There is my reflink (sorry about that, but if you use my reflink you’ll get additional 2 gold):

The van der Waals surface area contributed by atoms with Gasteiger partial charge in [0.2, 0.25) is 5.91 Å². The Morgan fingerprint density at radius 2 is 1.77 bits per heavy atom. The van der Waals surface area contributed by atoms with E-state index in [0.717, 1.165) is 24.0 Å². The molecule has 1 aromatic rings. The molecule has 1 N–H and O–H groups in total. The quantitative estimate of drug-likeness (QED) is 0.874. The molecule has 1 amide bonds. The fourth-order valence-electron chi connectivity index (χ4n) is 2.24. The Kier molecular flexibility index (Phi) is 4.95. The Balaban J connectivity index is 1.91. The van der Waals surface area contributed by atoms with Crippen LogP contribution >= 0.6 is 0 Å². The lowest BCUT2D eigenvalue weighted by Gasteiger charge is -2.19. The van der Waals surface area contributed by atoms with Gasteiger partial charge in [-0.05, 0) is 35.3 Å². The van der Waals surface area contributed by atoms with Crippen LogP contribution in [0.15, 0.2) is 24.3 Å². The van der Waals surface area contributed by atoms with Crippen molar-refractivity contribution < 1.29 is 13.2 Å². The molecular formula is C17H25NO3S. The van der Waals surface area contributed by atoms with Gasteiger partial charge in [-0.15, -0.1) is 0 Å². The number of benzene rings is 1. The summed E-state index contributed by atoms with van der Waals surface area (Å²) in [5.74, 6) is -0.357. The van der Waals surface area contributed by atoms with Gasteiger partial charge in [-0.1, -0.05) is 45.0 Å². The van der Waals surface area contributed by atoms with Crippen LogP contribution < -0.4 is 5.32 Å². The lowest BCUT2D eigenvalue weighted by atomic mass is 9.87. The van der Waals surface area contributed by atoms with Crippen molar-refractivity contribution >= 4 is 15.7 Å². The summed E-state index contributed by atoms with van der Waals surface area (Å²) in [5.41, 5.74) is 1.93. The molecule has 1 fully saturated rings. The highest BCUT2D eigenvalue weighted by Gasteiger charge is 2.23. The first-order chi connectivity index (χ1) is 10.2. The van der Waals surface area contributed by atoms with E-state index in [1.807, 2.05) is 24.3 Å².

also check out the above web site. Get in touch with Permacultuarist’s in your area or out and get the locals invloved with this clean up project. wish you well ( I have just bust my Achilles tendon so I cannot help) but if you can host (stand) some hippies / permacultrust’s, put a plea out to the various permaculture web sites also to the mycologists and mushroom growers in your area. You can also sell the oyster mushrooms for about 1-2 bucks a pound, you will need to have about 2-3 inches of well cultured/inoculated medium over affected areas so you need a great deal of per inoculated material.PAUL STAMETS’ STATEMENTON MYCOREMEDIATION AND ITS APPLICATIONS TO OIL SPILLSThe BP oil spill has inflicted enormous harm in the Gulf of Mexico and will continue to do so for months, if not decades, to come. I have many thoughts on this disaster. My first reaction is that when the skin of the Earth is punctured, bad things can happen.Clearly, this disaster could and should have been prevented. Despite all their assurances of safety, BP and/or BP’s subcontractors, failed to ensure the functionality of the emergency equipment on the Deep Horizon rig. The oil industry claims that further regulation will handcuff them, but it is now obvious that more steps need to be taken to prevent a catastrophe like this from ever happening again.However, this spill did happen, and we now must deal with the aftermath. Although estimates have been that BP could be liable for more than 14 billion dollars in clean up damages, very few in the media have mentioned the long-term, generational consequences of this oil spill. There will inevitably be a surge in cancer cases, widespread degradation of wildlife habitat, and an array of diverse and complex strains on local communities, our nation, and the planetary ecosphere as a whole. We all know that the seas are connected, and ultimately our biosphere suffers globally when suffering locally. Now as the hurricane season approaches, we may see catastrophes converge to create what may be the greatest ecological disaster in hundreds of years.While we will need a wide array of efforts to address this complex problem, mycoremediation is a valuable component in our toolset of solutions. Mycoremediation has demonstrated positive results, verified by scientists in many countries. However, there is more oil spilled than there is currently mycelium available. Much more mycelium is needed and, fortunately, we know how to generate it.Here is what we know about mycoremediation, based on tests conducted by myself, my colleagues and other researchers who have published their results. (See attached references.)Oil being absorbed by mushroom myceliumWhat we know:1) [Update] We now know that one of our strains of Oyster mushrooms (Pleurotus ostreatus) is tolerant to saltwater exposure. The mycelium fully colonizes salt water soaked straw. Our tests with MycoBooms™ (see below) are being conducted in the waters of the Puget Sound, the average salinity of which is approximately 3.3%, only .2% less than the average salinity of the world’s oceans.2) Straw that has been inoculated with Oyster mushroom mycelium floats, making it a potential candidate for use in water-borne mycelial containment/filtration systems.3) More than 120 novel enzymes have been identified from mushroom-forming fungi.4) Various enzymes breakdown a wide assortment of hydrocarbon-based toxic substances.5) My work with Battelle Laboratories, in collaboration with their scientists, resulted in TAH’s (Total Aromatic Hydrocarbons) in diesel contaminated soil to be reduced from 10,000 ppm to < 200 ppm in 16 weeks from a 25% inoculation rate of oyster (Pleurotus ostreatus) mycelium, allowing the remediated soil to be approved for use as landscaping soil along highways. (Thomas et al., 1999; Thomas, 2000)6) Oil contains a wide variety of toxic substances, many of which are carcinogens.7) Mycelium more readily degrades lower molecular weight hydrocarbons (3,4,5 ring) than heavier weight hydrocarbons. However, the heavier weight hydrocarbons are reduced via mycelial enzymes into lighter weight hydrocarbons, allowing for a staged reduction with subsequent mycelial treatments. Aged mycelium from oyster mushrooms (Pleurotus ostreatus) mixed in with ‘compost’ made from woodchips and yard waste (50:50 by volume) resulted in far better degradation of hydrocarbons than oyster mushroom mycelium or compost alone.9) Oyster mycelium does not degrade keratin-based hair as it produces little or no keratinases, whereas other mold fungi such as Chaetomium species (which include some high temperature-tolerant leaf mold fungi) produce keratinases.10) Worms die when put into contact with high concentrations of hydrocarbon saturated soils, but live after mycelial treatments reduce the toxic substances below the lethal thresholds.11) Spring inoculations work better than fall inoculations as the mycelium has more time to grow-out. Bioregional specificities must be carefully considered.12) Amplifying native mushroom species in the bioregion impacted by toxic spills work better than non-native species.13) More funding is needed to better understand and implement mycoremediation technologies.14) Oil spills will occur in the future—we need to be ready for them!Oyster mushrooms producing on oil contaminated soil (1–2% = 10,000–20,000 ppm).We do not recommend eating food crops from contaminated soils. Photo credit: Susan Thomas.Soil toxicity reduced in 16 weeks to less than ~ 200 ppm, allowing for plants, worms and other speciesto inhabit whereas control piles remained toxic to plants and worms. Photo credit: Susan Thomas.What we don’t know:1) The differential gradients of decomposition of the complex oil constituents from contact with Oyster mushroom mycelium. Different toxic substances degrade at different rates when placed into contact with mycelium.2) The variables that influence the success of mycoremediation, particularly since the targeted toxic substances are often complex mixtures of volatile and non-volatile hydrocarbons.3) How many other species of fungi could be applied for mycoremediation beyond the few that have been tested? Up to now, Oyster mushroom mycelium (Pleurotus ostreatus) has been tested successfully but there are literally thousands of other species yet to be tested for mycoremediation.4) How each fungal species used pre-selects the subsequent biological populations and how these further enable plant communities as habitats recover from toxic waste exposure?5) Whether or not the mushrooms grown on decomposing toxic wastes are safe to eat.6) To what degree of decomposition by mycelium of toxic soils makes the soils safe for food crops.7) How economically practical will it be to remove mushrooms that have hyper-accumulated heavy metals—will this be a viable remediation strategy? Which species are best for hyper accumulating specific metals? How to finance/design composting centers around population centers near pollution threats.9) How to train—on a massive scale—the mycotechnicians needed to implement mycoremediation.10) How to fund ”Myco-U’s”, learning centers with emphasis on implementing myco-solutions to human made and natural catastrophes.11) How extensively and diversely will mycoremediation practices be needed in the future?Pouring crank case oil onto oyster mushroom compost after it has produced several crops of mushroomsNew crop of mushrooms form several weeks later. The spores released by these mushrooms have thepotential—as a epigenetic response—to pre-select new strains more adaptive to this oil-saturated substrate.How can we help?Knowing that the extent of this disaster eclipses our mycological resources should not be a reason to not act.I proposed in 1994 that we have Mycological Response Teams (MRTs) in place to react to catastrophic events, from hurricanes to oil spills. We need to preposition composting and mycoremediation centers adjacent to population centers. We should set MRTs into motion, centralized in communities, which are actively invloved in recycling, composting and permaculture—utilizing debris from natural or man-made calamities to generate enzymes and rebuild healthy local soils.I see the urgent need to set up webinar-like, Internet-based modules of education to disseminate methods for mycoremediation training so people throughout the world can benefit from the knowledge we have gained through the past decade of research. Such hubs of learning could cross-educate others and build a body of knowledge that would be further perfected over time, benefiting from the successes and failures of those in different bioregions. The cumulative knowledge gained from a centralized data hub could emerge as a robust yet flexible platform that could help generations to come. Scientists, policy makers, and citizens would be empowered with practical mycoremediation tools for addressing environmental disasters.There are additional opportunities here. By encouraging strategically placed gourmet mushroom production centers near debris fields from natural and human-made disasters, we can open a pathway for mycoremediation. The ‘aged compost’ that is produced after mushrooms are harvested is rich in enzymes—a value-added by-product and this ‘waste’ product is aptly suited for mycoremediation purposes. What most people do not realize is that most mushroom farms generate this compost by the tons and are eager for it to be used elsewhere.The scope and continuing magnitude of the Deepwater Horizon/BP oil spill is unprecedented, and calls for unprecedented responses. Time to 'think outside the box'. Here is, perhaps, one path to a solution in response to the BP oil spill disaster. This is experimental and not yet proven, but I think this approach merits serious testing, and may be especially applicable inside of the containment booms, and along marshlands.We are currently testing "MycoBooms™"; straw colonized with oyster mushroom (Pleurotus ostreatus) mycelium encased in hemp-tubes.Mycoboom™ floating in saltwater in Totten Inlet, southern Puget Sound near Kamilche Point, Washington.Progression of oil absorbtion of Oyster mycelium on straw floating in oily water over a threeday period. Note absorption of oil into above water line and emergence of clear patch of water.Among the potential advantages of the MycoBooms are these:1) Straw colonized with Oyster mushroom mycelium floats, making MycoBooms potentially suitable for both oil absorbtion/remediation and for corraling and containing oil slicks. Moreover, myceliated straw and woodchips could be broadcasted between the shoreline and the containment booms to create a floating debris field to capture and degrade hydrocarbons.2) Mycelium and straw both absorb oil.3) Oyster mushroom mycelium emits enzymes that can break down oil continuously for weeks, if not months, thus starting the decomposition of oil process, reducing the complex hydrocarbons into simpler, more unstable forms.4) Oyster mushroom mycelium supports non-pathogenic bacterial communities as they age, which in turn can break down oil in their own way.5) MycoBooms in hemp socks are fully biodegradable.6) As mycelium outgasses and mushrooms form, fungus gnats and flies are attracted, and fish, bird, bat and insect populations may further benefit from an emerging food resource.Oyster mushroom fruiting from the end of a MycoBoom™On a grand scale, I envision that we, as a people, develop a common myco-ecology of consciousness and address these common goals through the use of mycelium. To do so means we need to spread awareness and information. Please spread the word of mycelium. Educate friends, family and policy makers about mycological solutions. Bring your local leaders up the learning curve on how fungi can decompose toxic substances, rebuild soils and strengthen our food chains. What we lack is the widespread availability of mycologically skilled technicians and educators and a more mycologically informed public. We need a paradigm shift, a multi-generational educational infrastructure, bringing fungal solutions to the forefront of viable options to mitigate disasters. An unfortunate circumstance we face is that the field of mycology is poorly funded in a time of intense need.To support this expanded mycological awareness, I offer my books as resources—especially Mycelium Running: How Mushrooms Can Help Save the World and Growing Gourmet and Medicinal Mushrooms. Also, please see my talk on Ted.com—this is an excellent primer for those wanting to understand how mushrooms and fungi can help mitigate disasters and heal ecosystems.Let's become part of the solution. We may not have all the answers now but we can work towards an integrated strategy, flexible in its design, and yet target specific to these types of disasters. We should work in preparation to resolve ecological emergencies before and after they occur. Together, we can protect and heal our communities and ecosystems.For the Earth,THE PROBLEM: OIL IS A COMPLEX MIXTURE OF TOXIC HYDROCARBONSNot many people, even experts, fully grasp the diverse range of toxic substances that are present in oil. Bunker C oil is used as a fuel, particularly in cargo ships, and is especially ‘dirty’. Here is a list of some of the hydrocarbons typically found in Bunker C oil:CONTAMINANTS IN BUNKER C OILcis/trans-DecalinC1-DecalinsC2-DecalinsC3-DecalinsC4-DecalinsBenzothiopheneC1-Benzo(b)thiophenesC2-Benzo(b)thiophenesC3-Benzo(b)thiophenesC4-Benzo(b)thiophenesNaphthaleneC1-NaphthalenesC2-NaphthalenesC3-NaphthalenesC4-NaphthaleneBiphenylDibenzofuranAcenaphthyleneAcenaphtheneFluoreneC1-FluorenesC2-FluorenesC3-FluorenesAnthracenePhenanthreneC1-Phenanthrenes/AnthracenesC2-Phenanthrenes/AnthracenesC3-Phenanthrenes/AnthracenesC4-Phenanthrenes/AnthracenesReteneDibenzothiopheneC1-DibenzothiophenesC2-DibenzothiophenesC3-DibenzothiophenesC4-DibenzothiophenesBenzo(b)fluoreneFluoranthenePyreneC1-Fluoranthenes/PyrenesC2-Fluoranthenes/Pyrenes C3-Fluoranthenes/PyrenesC4-Fluoranthenes/PyrenesNaphthobenzothiophenesC1-NaphthobenzothiophenesC2-NaphthobenzothiophenesC3-NaphthobenzothiophenesC4-NaphthobenzothiophenesBenz[a]anthraceneChrysene/TriphenyleneC1-ChrysenesC2-ChrysenesC3-ChrysenesC4-ChrysenesBenzo[b]fluorantheneBenzo[k]fluorantheneBenzo[a]fluorantheneBenzo[e]pyreneBenzo[a]pyrenePeryleneIndeno[1,2,3-cd]pyreneDibenz[a,h]anthraceneBenzo[g,h,i]peryleneC23 Tricyclic Terpane (T4)C24 Tricyclic Terpane (T5)C25 Tricyclic Terpane (T6)C24 Tetracyclic Terpane (T6a)C26 Tricyclic Terpane-22S (T6b)C26 Tricyclic Terpane-22R (T6c)C28 Tricyclic Terpane-22S (T7)C28 Tricyclic Terpane-22R (T8)C29 Tricyclic Terpane-22S (T9)C29 Tricyclic Terpane-22R (T10)18a-22,29,30-Trisnorneohopane-TS (T11)C30 Tricyclic Terpane-22S (T11b)C30 Tricyclic Terpane-22R17a(H)-22,29,30-Trisnorhopane-TM (T12)17a/b,21b/a 28,30-Bisnorhopane (T14a)C30 Tricyclic Terpane-22R 17a(H)-22,29,30-Trisnorhopane-TM (T12)17a/b,21b/a 28,30-Bisnorhopane (T14a)17a(H)-22,29,30-Trisnorhopane-TM (T12)17a(H),21b(H)-25-Norhopane (T14b)30-Norhopane (T15)18a(H)-30-Norneohopane-C29Ts (T16)17a(H)-Diahopane (X)30-Normoretane (T17)18a(H)&18b(H)-Oleananes (T18)Hopane (T19)Moretane (T20)30-Homohopane-22S (T21)30-Homohopane-22R (T22)30,31-Bishomohopane-22S (T26)30,31-Bishomohopane-22R (T27)30,31-Trishomohopane-22S (T30)30,31-Trishomohopane-22R (T31)Tetrakishomohopane-22S (T32)Tetrakishomohopane-22R (T33)Pentakishomohopane-22S (T34)Pentakishomohopane-22R (T35)13b(H),17a(H)-20S-Diacholestane (S4)13b(H),17a(H)-20R-Diacholestane (S5)13b,17a-20S-Methyldiacholestane (S8)14a(H),17a(H)-20S-Cholestane (S12)14a(H),17a(H)-20R-Cholestane (S17)13b,17a-20R-Ethyldiacholestane (S18)13a,17b-20S-Ethyldiacholestane (S19)14a,17a-20S-Methylcholestane (S20)14a,17a-20R-Methylcholestane (S24)14a(H),17a(H)-20S-Ethylcholestane (S25)14a(H),17a(H)-20R-Ethylcholestane (S28)14b(H),17b(H)-20R-Cholestane (S14)14b(H),17b(H)-20S-Cholestane (S15)14b,17b-20R-Methylcholestane (S22)14b,17b-20S-Methylcholestane (S23)TOWARDS AN INTEGRATED SOLUTION: MYCOREMEDIATION RESOURCESRecommended texts:Gadd, G. 2001. Fungi in Bioremediation. Cambridge University Press.Singh, H. 2006. Mycoremediation: Fungal Bioremediation. Wiley Interscience.Stamets, P. 2005. Mycelium Running: How Mushrooms Can Help Save the World. Ten Speed Press, Berkeley, California.Recommended articles:S. Thomas, P. Becker, M.R. Pinza , J.Q. Word, 1999. “Mycoremediation of Aged Petroleum Hydrocarbon Contaminants in Soil.” NASA no. 19990031874.S. Thomas, 2000. Personal Communication. "Subsequently to the end of the study, WSDOT retested the soils at its own expense, with a more detailed sampling regime, and found that it did indeed meet the EPA criterion of less than or equal to 200 ppm TPH, which allowed WSDOT to use the soil in highway landscaping." Nov. 30. Email to Paul Stamets.V. Šašek, John A. Glaser, Philippe Baveye, 2000. “The Utilization of Bioremediation to Reduce Soil Contamination: Problems and Solutions.” Nato Science Series IV. Earth and Environmental Sciences vol. 19.M. Bhatt, T. Cajthaml and V. Šašek, 2001. “Mycoremediation of PAH-contaminated soils.” Folia Microbiologica, Springer Netherlands,Volume 47, Number 3 / June, 2002.Eggen, T., and V. Sasek. 2002. "Use of edible and medicinal oyster mushroom [Pleurotus ostreatus (Jacq.:Fr.) Kimm.] spent compost in remediation of chemically polluted soils." International Journal of Medicinal Mushrooms 4: 225–261.T. Cajthaml, M. Bhatt, V. Šašek, and V. Mateju. 2002. "Bioremediation of PAH-contaminated soil by composting: A Case Study." Folia Microbiologica 47(6): 696–700.T. Cajthaml, M. Moder, P. Kacer, V. Šašek, and P. Popp. 2002. "Study of fungal degradation products of polycyclic aromatic hydrocarbons using gas chromatography with ion trap mass spectrometry detection." Journal of Chromatography A, 974: 213–222.V. Šašek, 2003. “Why mycoremediations have not yet come into practice” The Utilization of Bioremediation to Reduce Soil Contamination: Problems and Solutions, 247-266. Kluwer Academic Publishers, Netherlands.Giubilei, Maria A; Leonardi, Vanessa; Federici, Ermanno; Covino, Stefano; Šašek, Vaclav; Novotny, Cenek; Federici, Federico; D'Annibale, Alessandro; Petruccioli, Maurizio, 2009, June. “Effect of mobilizing agents on mycoremediation and impact on the indigenous microbiota.” Journal of Chemical Technology & Biotechnology, Volume 84, Number 6, June 2009, pp. 836–844(9). John Wiley & Sons, Ltd.Copyright 2010 by Paul E. Stamets.